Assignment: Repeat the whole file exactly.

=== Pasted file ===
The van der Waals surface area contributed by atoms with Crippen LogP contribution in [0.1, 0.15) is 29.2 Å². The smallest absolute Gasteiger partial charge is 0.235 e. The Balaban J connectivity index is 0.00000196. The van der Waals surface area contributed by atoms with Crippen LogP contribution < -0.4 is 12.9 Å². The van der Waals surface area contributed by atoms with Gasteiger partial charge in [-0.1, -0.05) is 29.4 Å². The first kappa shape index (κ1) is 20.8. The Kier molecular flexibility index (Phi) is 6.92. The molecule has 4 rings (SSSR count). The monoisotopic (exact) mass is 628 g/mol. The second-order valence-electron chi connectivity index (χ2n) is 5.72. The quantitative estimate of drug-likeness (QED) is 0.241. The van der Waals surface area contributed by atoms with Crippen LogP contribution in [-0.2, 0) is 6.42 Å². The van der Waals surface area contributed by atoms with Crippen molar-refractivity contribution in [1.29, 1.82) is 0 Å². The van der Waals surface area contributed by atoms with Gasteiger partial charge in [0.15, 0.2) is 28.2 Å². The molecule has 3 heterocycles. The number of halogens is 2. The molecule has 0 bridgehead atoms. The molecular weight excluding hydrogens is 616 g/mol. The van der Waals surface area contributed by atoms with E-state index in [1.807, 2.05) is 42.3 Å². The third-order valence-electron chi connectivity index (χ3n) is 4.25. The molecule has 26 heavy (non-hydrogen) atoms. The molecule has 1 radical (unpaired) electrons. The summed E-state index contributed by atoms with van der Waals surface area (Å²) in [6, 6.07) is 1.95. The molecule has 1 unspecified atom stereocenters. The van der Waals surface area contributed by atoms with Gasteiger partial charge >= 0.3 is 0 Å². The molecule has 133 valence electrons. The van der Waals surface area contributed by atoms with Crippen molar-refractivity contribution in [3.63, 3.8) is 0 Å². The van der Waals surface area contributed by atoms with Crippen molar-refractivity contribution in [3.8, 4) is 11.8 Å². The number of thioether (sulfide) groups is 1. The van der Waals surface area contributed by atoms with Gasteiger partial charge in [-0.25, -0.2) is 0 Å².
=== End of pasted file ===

The van der Waals surface area contributed by atoms with Crippen LogP contribution in [0.1, 0.15) is 29.2 Å². The smallest absolute Gasteiger partial charge is 0.235 e. The Balaban J connectivity index is 0.00000196. The van der Waals surface area contributed by atoms with Crippen LogP contribution < -0.4 is 12.9 Å². The van der Waals surface area contributed by atoms with Gasteiger partial charge in [-0.1, -0.05) is 29.4 Å². The first kappa shape index (κ1) is 20.8. The Kier molecular flexibility index (Phi) is 6.92. The molecule has 4 rings (SSSR count). The monoisotopic (exact) mass is 628 g/mol. The second-order valence-electron chi connectivity index (χ2n) is 5.72. The quantitative estimate of drug-likeness (QED) is 0.241. The van der Waals surface area contributed by atoms with Crippen LogP contribution in [-0.2, 0) is 6.42 Å². The van der Waals surface area contributed by atoms with Crippen molar-refractivity contribution in [1.29, 1.82) is 0 Å². The van der Waals surface area contributed by atoms with Gasteiger partial charge in [0.15, 0.2) is 28.2 Å². The molecule has 3 heterocycles. The number of halogens is 2. The molecule has 0 bridgehead atoms. The molecular weight excluding hydrogens is 616 g/mol. The van der Waals surface area contributed by atoms with E-state index in [1.807, 2.05) is 42.3 Å². The third-order valence-electron chi connectivity index (χ3n) is 4.25. The molecule has 26 heavy (non-hydrogen) atoms. The molecule has 1 radical (unpaired) electrons. The summed E-state index contributed by atoms with van der Waals surface area (Å²) in [6, 6.07) is 1.95. The molecule has 1 unspecified atom stereocenters. The van der Waals surface area contributed by atoms with Gasteiger partial charge >= 0.3 is 0 Å². The molecule has 133 valence electrons. The van der Waals surface area contributed by atoms with Crippen molar-refractivity contribution in [3.63, 3.8) is 0 Å². The van der Waals surface area contributed by atoms with Crippen molar-refractivity contribution in [3.8, 4) is 11.8 Å². The number of thioether (sulfide) groups is 1. The van der Waals surface area contributed by atoms with Gasteiger partial charge in [-0.25, -0.2) is 0 Å².